It isn’t. Neighbors are just scared that packs of skateboarders will go raping & pillaging through the neighborhood, tag or vandalize their property. In other states this demographic group normally buys houses in walled complexes known as Gated Communities. Very popular in sunbelt states like Florida.

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  • 9watts June 26, 2012 at 3:05 pm

    Nice work, Jonathan! We’re all learning lots here.

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  • Jon June 26, 2012 at 4:22 pm

    I guess the BTA does not have enough BICYCLE issues to address so now they are involving themselves in skateboarding. Last time I checked there are tons of bicycle related problems that could be addressed in the Metro area. How about access for mountain bikes in the city? How about better North/South routes in SE between the river and 205. How about connections between downtown and SW Portland? I could go on and on but I’m sure everyone gets the picture. I hate to see our bicycle advocacy group burn energy and political capital on skateboards.

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    • dwainedibbly June 26, 2012 at 5:27 pm

      It’s a slippery slope issue. Skateboards today, bikes tomorrow.

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    • are June 26, 2012 at 5:36 pm

      i think you have a narrow view of the legitimate scope of a bicycle advocacy organization, jon. anything that creates and/or preserves an environment in which bicyclists may safely operate without being pushed aside by a motorist mentality is or should be part of the agenda. opposing this ordinance falls well within that category.

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  • HAL9000 June 26, 2012 at 4:32 pm

    I think at this time I would like to see a strong-mayor system for Portland’s city governmental structure. Getting kind of tired of annoying councilors to keep subverting process for their own petty political games/gains.

    Especially when they back proposals that run completely counter to stated city goals that were vetted through massive public outreach campaigns and voted in the Portland Plan:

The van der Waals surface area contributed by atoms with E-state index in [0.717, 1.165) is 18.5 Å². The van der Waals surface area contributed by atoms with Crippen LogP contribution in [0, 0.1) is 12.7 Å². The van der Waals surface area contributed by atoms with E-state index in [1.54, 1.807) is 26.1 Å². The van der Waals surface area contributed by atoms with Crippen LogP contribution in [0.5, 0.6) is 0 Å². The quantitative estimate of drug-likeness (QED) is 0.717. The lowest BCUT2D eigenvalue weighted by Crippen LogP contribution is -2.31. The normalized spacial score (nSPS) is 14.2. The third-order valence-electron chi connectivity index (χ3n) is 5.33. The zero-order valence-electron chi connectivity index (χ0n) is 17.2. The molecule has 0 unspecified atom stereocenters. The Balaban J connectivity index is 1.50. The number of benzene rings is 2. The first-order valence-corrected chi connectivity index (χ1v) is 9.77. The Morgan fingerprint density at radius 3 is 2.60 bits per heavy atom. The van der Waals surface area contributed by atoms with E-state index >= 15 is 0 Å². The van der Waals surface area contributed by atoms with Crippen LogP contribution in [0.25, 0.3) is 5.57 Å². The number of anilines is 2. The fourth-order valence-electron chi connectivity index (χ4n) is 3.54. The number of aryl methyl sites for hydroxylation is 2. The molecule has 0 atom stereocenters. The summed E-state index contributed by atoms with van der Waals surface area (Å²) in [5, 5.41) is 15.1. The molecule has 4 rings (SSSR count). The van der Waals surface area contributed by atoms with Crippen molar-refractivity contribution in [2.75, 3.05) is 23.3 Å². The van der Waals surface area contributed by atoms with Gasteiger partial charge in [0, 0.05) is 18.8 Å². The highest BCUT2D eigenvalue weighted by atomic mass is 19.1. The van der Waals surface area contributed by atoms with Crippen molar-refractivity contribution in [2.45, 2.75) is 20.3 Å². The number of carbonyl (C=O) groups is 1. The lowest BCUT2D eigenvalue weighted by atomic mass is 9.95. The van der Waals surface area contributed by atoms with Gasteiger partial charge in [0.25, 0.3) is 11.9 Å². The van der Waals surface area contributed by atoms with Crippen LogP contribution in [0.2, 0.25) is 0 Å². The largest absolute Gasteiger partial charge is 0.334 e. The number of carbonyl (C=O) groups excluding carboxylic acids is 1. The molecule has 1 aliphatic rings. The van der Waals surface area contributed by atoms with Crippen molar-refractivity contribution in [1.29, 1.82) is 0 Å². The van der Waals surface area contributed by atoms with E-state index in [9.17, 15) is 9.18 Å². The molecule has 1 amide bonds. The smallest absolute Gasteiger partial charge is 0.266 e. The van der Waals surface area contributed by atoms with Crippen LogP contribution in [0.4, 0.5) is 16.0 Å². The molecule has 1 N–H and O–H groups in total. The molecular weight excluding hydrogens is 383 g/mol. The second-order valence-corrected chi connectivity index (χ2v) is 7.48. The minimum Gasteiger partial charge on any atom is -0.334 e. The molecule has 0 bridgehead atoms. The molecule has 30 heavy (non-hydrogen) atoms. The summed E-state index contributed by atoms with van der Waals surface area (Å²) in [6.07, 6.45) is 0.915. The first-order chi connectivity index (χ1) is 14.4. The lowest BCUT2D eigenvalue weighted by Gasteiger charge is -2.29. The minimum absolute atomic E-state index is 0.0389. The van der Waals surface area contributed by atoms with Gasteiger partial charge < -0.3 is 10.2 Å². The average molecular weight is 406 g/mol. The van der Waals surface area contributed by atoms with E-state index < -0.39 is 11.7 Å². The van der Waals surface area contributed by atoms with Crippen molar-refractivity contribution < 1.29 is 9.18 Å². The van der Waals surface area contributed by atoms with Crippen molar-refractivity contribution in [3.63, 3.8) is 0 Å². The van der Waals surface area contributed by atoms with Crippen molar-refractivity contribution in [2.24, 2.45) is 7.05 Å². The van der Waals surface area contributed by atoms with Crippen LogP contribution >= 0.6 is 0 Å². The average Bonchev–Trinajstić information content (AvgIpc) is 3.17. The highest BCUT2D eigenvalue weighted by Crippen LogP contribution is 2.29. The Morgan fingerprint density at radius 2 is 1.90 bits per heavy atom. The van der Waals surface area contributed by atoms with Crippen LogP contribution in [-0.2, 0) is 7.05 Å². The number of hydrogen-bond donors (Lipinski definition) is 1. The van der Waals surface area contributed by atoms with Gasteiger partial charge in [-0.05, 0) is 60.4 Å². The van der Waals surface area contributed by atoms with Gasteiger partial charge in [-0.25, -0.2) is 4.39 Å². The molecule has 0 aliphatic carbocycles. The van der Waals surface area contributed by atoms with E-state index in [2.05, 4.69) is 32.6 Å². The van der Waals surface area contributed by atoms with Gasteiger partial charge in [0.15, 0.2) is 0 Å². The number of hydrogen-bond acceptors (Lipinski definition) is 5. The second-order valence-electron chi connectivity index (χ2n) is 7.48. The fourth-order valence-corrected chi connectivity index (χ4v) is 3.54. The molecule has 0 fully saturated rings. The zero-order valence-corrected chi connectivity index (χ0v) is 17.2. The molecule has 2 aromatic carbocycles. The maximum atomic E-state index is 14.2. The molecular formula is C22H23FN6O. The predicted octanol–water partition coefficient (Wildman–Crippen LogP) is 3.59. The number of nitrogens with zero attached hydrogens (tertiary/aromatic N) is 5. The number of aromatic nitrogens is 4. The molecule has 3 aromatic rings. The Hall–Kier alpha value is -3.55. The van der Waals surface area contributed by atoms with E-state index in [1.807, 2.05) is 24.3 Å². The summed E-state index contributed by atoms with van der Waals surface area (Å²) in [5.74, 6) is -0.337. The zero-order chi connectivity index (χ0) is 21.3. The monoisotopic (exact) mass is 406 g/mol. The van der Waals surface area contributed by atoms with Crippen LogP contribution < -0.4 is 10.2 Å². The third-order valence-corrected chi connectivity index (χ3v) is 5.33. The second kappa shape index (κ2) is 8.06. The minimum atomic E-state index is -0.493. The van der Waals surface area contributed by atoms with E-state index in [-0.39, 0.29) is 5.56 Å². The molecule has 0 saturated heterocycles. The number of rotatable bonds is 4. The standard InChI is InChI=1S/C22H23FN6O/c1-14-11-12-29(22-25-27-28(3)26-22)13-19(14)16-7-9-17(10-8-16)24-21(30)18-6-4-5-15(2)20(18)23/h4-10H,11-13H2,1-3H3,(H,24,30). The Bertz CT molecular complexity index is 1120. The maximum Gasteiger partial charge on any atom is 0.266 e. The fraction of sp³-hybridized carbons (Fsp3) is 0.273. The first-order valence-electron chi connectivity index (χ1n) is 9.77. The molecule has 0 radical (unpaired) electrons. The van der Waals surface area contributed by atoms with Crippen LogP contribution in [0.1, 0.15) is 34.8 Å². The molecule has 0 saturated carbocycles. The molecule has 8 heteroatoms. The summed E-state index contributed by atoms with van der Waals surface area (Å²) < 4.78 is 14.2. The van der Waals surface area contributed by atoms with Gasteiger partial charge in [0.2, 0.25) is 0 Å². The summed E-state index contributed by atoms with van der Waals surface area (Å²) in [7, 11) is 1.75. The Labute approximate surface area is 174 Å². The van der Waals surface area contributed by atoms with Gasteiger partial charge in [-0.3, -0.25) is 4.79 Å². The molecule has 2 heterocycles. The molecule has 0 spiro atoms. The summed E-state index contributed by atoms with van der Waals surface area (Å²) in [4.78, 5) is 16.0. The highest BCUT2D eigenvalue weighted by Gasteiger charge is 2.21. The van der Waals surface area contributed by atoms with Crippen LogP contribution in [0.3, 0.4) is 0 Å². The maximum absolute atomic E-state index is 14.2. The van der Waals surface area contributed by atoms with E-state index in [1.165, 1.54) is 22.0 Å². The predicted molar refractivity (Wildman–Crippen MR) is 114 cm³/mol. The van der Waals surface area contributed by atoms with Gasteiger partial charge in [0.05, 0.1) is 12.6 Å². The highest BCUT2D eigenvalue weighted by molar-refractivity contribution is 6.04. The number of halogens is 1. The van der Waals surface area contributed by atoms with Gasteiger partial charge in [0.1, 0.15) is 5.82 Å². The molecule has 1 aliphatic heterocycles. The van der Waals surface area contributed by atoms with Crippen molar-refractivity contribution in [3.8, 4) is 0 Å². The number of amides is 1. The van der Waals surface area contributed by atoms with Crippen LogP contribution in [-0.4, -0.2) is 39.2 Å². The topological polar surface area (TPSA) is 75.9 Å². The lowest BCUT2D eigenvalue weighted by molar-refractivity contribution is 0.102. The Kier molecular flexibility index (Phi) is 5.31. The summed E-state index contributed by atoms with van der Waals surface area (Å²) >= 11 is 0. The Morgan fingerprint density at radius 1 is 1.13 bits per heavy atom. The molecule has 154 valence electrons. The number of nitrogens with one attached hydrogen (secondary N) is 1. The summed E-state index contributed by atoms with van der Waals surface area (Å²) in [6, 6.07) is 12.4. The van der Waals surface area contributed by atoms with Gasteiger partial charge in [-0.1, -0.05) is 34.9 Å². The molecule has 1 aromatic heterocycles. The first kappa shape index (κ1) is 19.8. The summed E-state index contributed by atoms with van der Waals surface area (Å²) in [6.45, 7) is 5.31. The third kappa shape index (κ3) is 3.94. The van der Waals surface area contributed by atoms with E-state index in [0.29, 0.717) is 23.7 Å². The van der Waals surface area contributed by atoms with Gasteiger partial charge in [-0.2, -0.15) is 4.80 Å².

http://www.portlandonline.com/portlandplan/

    How are we going to make Portland safer for everyone by banning anything except motor vehicles from city streets? Really? Really Randy Leonard?

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    • adventure! June 26, 2012 at 6:14 pm

      Good luck on that one. Remember when Potter pushed for the strong mayor system?

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    • Marid June 27, 2012 at 11:22 am

      Yes, the solution is more executive authority and less democracy.

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  • Brad Ross June 26, 2012 at 6:24 pm

    One thing I love about the human race is its ability to turn a tool into a toy. Just because something (road, bicycle, skateboard, etc.)was designed to be a tool doesn’t stop some creative soul from turning it into an object of fun. That’s one of the things that sets us apart.

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  • are June 26, 2012 at 6:58 pm

    “and he wants skateboarders to acknowledge that this is a serious problem.”

    so who exactly are these skateboarders. do they speak for the trees? if one skateboarder says yes it is a problem and two hundred other skateboarders are out jumping curbs, does leonard pull the ordinance?

    i e-mailed everyone on the council asking why this ordinance is being used as a vehicle to greatly increase fines on (transportational) skating on downtown sidewalks, pointing out that the preamble language talks only about thrill skating on the hills. so far the only response has been from amanda fritz, who says twenty-five dollars doesn’t seem to be getting the job done, though she acknowledges there is no enforcement.

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    • Alli June 26, 2012 at 10:00 pm

      I also emailed everyone on the council about my opposition to this ban and stated that the primary problem is actually speeding drivers, etc. Amanda Fritz did respond acknowledging my opposition and in part saying she’d be “open to considering Commissioner Leonard’s proposal and hearing all sides in the public hearing tomorrow. It seems likely education and peer pressure are needed in addition, as well as consideration of structural improvements that might reduce unsafe behavior such as speed bumps that would also slow vehicles.” The only other response I rec’d was actually from Leonard: “Thank you.”

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  • Tim June 26, 2012 at 8:57 pm

    While i am not a knowledgeable expert of governance or advocacy, I would ask if a city ordinance like this could be used against fun social bike rides that we love to have in the city.

    While the MMR is not extreme, I as well as meany others have had some thrills on the social rides offered in this best of biking cities.

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  • Kristen June 27, 2012 at 10:23 am

    Are asks some good questions:

    “so who exactly are these skateboarders. do they speak for the trees? if one skateboarder says yes it is a problem and two hundred other skateboarders are out jumping curbs, does leonard pull the ordinance?”

    It’s the same problem we see when people say “bicycle community”– but I don’t think the skateboarding community has a site such as bikeportland.org. Admittedly, I haven’t looked.

    So how does the “skateboarding community” get the word out about this?